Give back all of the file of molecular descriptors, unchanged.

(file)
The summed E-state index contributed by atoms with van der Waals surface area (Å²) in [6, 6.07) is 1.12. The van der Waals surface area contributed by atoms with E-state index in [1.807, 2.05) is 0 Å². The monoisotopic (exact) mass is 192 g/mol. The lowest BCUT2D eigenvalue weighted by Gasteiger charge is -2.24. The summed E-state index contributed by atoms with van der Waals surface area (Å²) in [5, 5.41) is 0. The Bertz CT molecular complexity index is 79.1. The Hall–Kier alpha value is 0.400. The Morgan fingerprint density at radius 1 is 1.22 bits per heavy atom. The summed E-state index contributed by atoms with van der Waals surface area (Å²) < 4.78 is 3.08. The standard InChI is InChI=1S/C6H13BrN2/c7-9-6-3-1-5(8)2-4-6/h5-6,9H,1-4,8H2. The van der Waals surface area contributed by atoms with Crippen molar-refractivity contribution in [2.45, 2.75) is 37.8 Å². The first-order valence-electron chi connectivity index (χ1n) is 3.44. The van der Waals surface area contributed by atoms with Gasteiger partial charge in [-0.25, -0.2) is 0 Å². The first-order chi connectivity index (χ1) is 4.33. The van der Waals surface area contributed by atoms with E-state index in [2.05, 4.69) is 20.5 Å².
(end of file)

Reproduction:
The summed E-state index contributed by atoms with van der Waals surface area (Å²) in [6, 6.07) is 1.12. The van der Waals surface area contributed by atoms with E-state index in [1.807, 2.05) is 0 Å². The monoisotopic (exact) mass is 192 g/mol. The lowest BCUT2D eigenvalue weighted by Gasteiger charge is -2.24. The summed E-state index contributed by atoms with van der Waals surface area (Å²) in [5, 5.41) is 0. The Bertz CT molecular complexity index is 79.1. The Hall–Kier alpha value is 0.400. The Morgan fingerprint density at radius 1 is 1.22 bits per heavy atom. The summed E-state index contributed by atoms with van der Waals surface area (Å²) < 4.78 is 3.08. The standard InChI is InChI=1S/C6H13BrN2/c7-9-6-3-1-5(8)2-4-6/h5-6,9H,1-4,8H2. The van der Waals surface area contributed by atoms with Crippen molar-refractivity contribution in [2.45, 2.75) is 37.8 Å². The first-order valence-electron chi connectivity index (χ1n) is 3.44. The van der Waals surface area contributed by atoms with Gasteiger partial charge in [-0.25, -0.2) is 0 Å². The first-order chi connectivity index (χ1) is 4.33. The van der Waals surface area contributed by atoms with E-state index in [2.05, 4.69) is 20.5 Å².